Common Entrance Examination

I was born in a small village in Northern Nigeria. My family was extremely poor and we all had to work extremely hard to get a days meal. I had 5 siblings: 3 boys and 2 girls. Unfortunately, my eldest brother, Ahmed got killed by some terrorists on his way back from doing odd jobs for money in our neighboring village some years ago. He was just 14 when this happened. My parents mourned him for years and so did we. My mother was never the same again and sometimes shed tell us that she saw Ahmed in her dreams. But the harsh reality was that Ahmed was gone and he was never coming back. I was 6 then but the trauma and the fear that one day these people could attack and kill us all kept me awake at nights.

I was the 5th born and my little sister, our last child was always the biggest vibe especially in sad moments. I guess she wasn old enough to realize the danger that surrounded us so she lived carefree. I wish I could have too but I was too afraid and so we
e the rest of my siblings and our parents.

I was a precocious child and very intelligent. On realizing this my parents and older siblings worked hard to get money and send me to school so I could become educated and maybe one day, lift our family our of poverty.

I knew one thing; everyone was depending on me so I had to be focused and shun distractions. Going to school was difficult because I faced a lot of gender discrimination. They always told me ”you
e a girl, what are you doing in school? Don you know your life ends in the kitchen and the other room. ” But I never let their words get in my head because I knew that the weight of my familys future was lying on my shoulders. Id get picked on by girls who came from rich families. Theyd laugh at me, call me names and insult my family. They mocked our situation because we were very poor and Id start crying. When they saw the tears, the mockery would increase and sometimes I felt as if my heart was about to explode with pain.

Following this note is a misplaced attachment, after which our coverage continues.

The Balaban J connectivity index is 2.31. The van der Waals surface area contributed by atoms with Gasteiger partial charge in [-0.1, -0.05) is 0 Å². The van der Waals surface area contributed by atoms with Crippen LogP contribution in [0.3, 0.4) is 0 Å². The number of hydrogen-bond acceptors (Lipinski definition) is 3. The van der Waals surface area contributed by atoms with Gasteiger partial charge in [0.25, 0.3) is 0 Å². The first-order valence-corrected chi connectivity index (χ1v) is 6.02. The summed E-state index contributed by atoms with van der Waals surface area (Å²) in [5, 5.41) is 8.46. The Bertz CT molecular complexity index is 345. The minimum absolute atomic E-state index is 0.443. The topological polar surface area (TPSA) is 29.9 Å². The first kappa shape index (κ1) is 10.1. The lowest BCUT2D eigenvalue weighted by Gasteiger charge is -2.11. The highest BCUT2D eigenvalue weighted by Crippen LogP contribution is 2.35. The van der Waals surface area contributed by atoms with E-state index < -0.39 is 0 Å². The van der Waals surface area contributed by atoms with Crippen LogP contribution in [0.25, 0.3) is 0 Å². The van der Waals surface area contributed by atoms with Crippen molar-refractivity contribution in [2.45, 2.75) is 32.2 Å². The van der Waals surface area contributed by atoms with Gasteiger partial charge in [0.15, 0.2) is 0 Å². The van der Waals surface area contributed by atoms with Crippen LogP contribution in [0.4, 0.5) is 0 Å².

I never really experienced those happy childhood moments because we constantly lived in fear. The only times I was happy were the times I spent with my family. Even if we were poor, we lived together in so much love and learned to always share what we had no matter how small. My parents did their best and even if it was a struggle to get by everyday, they still managed to put food on our table. We hardly ate twice a day but we gave thanks to God for provision.

The rest of my siblings would follow my parents to go do work on other peoples farms, go do chores in other peoples houses for penny payments and thats how we got money to survive everyday. I know you
e wondering how then I was able to go to school. Well heres how. My father had two farm lands that hes lease out to people to plant their crops as our major source of income here in the north is agriculture. Hed accumulate the money hed get paid everyday and store them in a kolo. A kolo is like a piggy bank but it is made with wood in either a cubic shape. Even if my dad was poor, he was business smart and my mom initiated this great idea. Although the money he was paid per day was small, when he put everything together it was enough to pay my school fees per term. We didn have to touch it for food because the jobs they did were enough to feed us per day. There were times when people would owe him and at the beginning of the term the money would be insufficient. My dad would follow me to school to beg for more time to pay up the fees. Theyd agree and Id be allowed to continue schooling. At one time, he couldn get enough money on time so I was sent home from school. On my way home, a parent of another student saw me and asked why I was not in school by that time of the day. It was somewhat around 11am. I told him it was because I was owing school fees and he told me to come with him to my school. He was in the middle class range not poor but not so wealthy. I followed him and when we got there, he asked how much I was owing. When they told him, he took out a bundle of money from his pocket, counted the amount I was owing and paid them. That day I realized that there were still good people on the planet.

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